Steve Jobs, as CEO of NeXT, meets with Intel in 1986
Intel Customer badge worn by Steve Jobs when he visited the Intel Corporation headquarters in Santa Clara, California, in April 1986. The blue-and-white plastic badge with clip, 3.25 x 2.25, bears two affixed labels, “S. Jobs” and “Next Inc,” with the reverse marked “1214.” In fine condition.
The badge derives from the personal collection of Brian Ekiss, a product line manager at the Intel Folsom Microcomputer Division, who met with Jobs to discuss a partnership with Intel and the vision of ‘P7,’ a codename for the x86 architecture. The badge is accompanied by a large assortment of internal Intel correspondence dating between 1983 and 1989, measuring 2″ in height, which includes four mentions of Jobs (March-June 1986), and approximately 20 mentions of Apple (March 1985-January 1987).
The first mention of Jobs can be found under the category “Accomplishments” in a handwritten “March Status Report” dated March 20, 1986, which reads: “Have arranged a meeting with NeXT, Inc. (Steve Jobs) to present.” The second is in the April status report dated April 21, 1986: “Held a senior management meeting between Steve Jobs and Dave House. Succeeded in at least getting Jobs extremely interested in Intel and P7. A decision should be made in the next 1-2 weeks.” The third is in the May report, which, after noting an upcoming visit by NeXT engineers to better review the P7, jokes about potential headlines: “Steve Jobs was seen begging Andy Grove for parts outside Intel’s Santa Clara headquarters recently.” The final instance, found in the June report, dated June 18, 1986, affirms that “NeXT will not be using the P7 it appears” and that “Our DCO meeting at NeXT featured a cameo appearance by Jobs.”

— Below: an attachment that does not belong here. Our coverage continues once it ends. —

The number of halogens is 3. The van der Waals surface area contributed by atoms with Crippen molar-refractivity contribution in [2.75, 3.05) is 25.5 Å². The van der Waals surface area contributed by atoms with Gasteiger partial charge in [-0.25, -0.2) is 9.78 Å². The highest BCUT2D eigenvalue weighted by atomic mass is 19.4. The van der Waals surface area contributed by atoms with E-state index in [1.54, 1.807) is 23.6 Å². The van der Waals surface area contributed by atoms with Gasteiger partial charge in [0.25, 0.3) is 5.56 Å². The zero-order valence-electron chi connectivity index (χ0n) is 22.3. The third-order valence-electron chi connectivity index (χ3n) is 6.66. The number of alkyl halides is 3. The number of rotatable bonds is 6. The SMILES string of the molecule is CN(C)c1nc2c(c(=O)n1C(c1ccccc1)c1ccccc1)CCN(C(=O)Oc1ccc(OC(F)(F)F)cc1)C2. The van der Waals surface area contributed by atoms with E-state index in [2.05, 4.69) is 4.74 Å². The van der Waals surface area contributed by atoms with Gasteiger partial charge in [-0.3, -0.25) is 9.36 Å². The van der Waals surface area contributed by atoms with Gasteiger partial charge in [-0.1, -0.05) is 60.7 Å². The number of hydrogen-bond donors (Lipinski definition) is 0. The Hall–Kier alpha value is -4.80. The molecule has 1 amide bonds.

The provenance package also includes: a box of business cards, ostensibly collected by Ekiss during his career at Intel, totaling to well over 200 cards; a group of five Intel award plaques presented to Ekiss; an Intel sunglasses pouch; a group of three Intel keychains containing i386 and i486 microprocessors, and a microprocessor in a small Lucite display that reads: “Intel Micromainframe Components, A Milestone in VLSI.”